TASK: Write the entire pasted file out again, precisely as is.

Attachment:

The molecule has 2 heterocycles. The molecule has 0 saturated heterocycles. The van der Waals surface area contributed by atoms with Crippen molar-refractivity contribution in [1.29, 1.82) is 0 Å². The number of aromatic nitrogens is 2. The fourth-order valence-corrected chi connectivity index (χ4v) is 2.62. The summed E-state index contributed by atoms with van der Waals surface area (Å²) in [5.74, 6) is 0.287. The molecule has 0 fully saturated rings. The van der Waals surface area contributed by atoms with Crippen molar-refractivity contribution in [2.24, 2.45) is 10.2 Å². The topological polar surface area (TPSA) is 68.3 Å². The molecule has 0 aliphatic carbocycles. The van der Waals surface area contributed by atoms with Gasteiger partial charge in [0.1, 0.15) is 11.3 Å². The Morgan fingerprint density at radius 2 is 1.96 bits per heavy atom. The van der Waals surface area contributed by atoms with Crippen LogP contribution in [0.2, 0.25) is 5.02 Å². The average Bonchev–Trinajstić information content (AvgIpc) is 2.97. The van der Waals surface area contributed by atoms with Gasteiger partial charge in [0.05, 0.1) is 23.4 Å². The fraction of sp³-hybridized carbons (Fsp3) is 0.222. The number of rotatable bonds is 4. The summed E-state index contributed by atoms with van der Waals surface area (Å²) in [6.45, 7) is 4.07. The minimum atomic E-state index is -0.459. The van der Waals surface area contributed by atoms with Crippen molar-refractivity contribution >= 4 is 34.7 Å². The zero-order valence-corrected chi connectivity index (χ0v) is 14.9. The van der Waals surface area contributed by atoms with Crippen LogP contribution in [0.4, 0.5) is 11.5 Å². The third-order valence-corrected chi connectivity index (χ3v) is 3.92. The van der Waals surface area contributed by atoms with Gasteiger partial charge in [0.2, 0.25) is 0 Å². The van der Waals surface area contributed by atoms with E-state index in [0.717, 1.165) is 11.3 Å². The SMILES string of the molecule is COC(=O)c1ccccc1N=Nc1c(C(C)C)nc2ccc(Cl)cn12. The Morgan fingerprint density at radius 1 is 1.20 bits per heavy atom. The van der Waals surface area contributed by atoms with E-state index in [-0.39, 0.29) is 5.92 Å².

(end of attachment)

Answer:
The molecule has 2 heterocycles. The molecule has 0 saturated heterocycles. The van der Waals surface area contributed by atoms with Crippen molar-refractivity contribution in [1.29, 1.82) is 0 Å². The number of aromatic nitrogens is 2. The fourth-order valence-corrected chi connectivity index (χ4v) is 2.62. The summed E-state index contributed by atoms with van der Waals surface area (Å²) in [5.74, 6) is 0.287. The molecule has 0 fully saturated rings. The van der Waals surface area contributed by atoms with Crippen molar-refractivity contribution in [2.24, 2.45) is 10.2 Å². The topological polar surface area (TPSA) is 68.3 Å². The molecule has 0 aliphatic carbocycles. The van der Waals surface area contributed by atoms with Gasteiger partial charge in [0.1, 0.15) is 11.3 Å². The Morgan fingerprint density at radius 2 is 1.96 bits per heavy atom. The van der Waals surface area contributed by atoms with Crippen LogP contribution in [0.2, 0.25) is 5.02 Å². The average Bonchev–Trinajstić information content (AvgIpc) is 2.97. The van der Waals surface area contributed by atoms with Gasteiger partial charge in [0.05, 0.1) is 23.4 Å². The fraction of sp³-hybridized carbons (Fsp3) is 0.222. The number of rotatable bonds is 4. The summed E-state index contributed by atoms with van der Waals surface area (Å²) in [6.45, 7) is 4.07. The minimum atomic E-state index is -0.459. The van der Waals surface area contributed by atoms with Crippen molar-refractivity contribution >= 4 is 34.7 Å². The zero-order valence-corrected chi connectivity index (χ0v) is 14.9. The van der Waals surface area contributed by atoms with Crippen LogP contribution in [0.4, 0.5) is 11.5 Å². The third-order valence-corrected chi connectivity index (χ3v) is 3.92. The van der Waals surface area contributed by atoms with Gasteiger partial charge in [0.2, 0.25) is 0 Å². The van der Waals surface area contributed by atoms with E-state index in [0.717, 1.165) is 11.3 Å². The SMILES string of the molecule is COC(=O)c1ccccc1N=Nc1c(C(C)C)nc2ccc(Cl)cn12. The Morgan fingerprint density at radius 1 is 1.20 bits per heavy atom. The van der Waals surface area contributed by atoms with E-state index in [-0.39, 0.29) is 5.92 Å².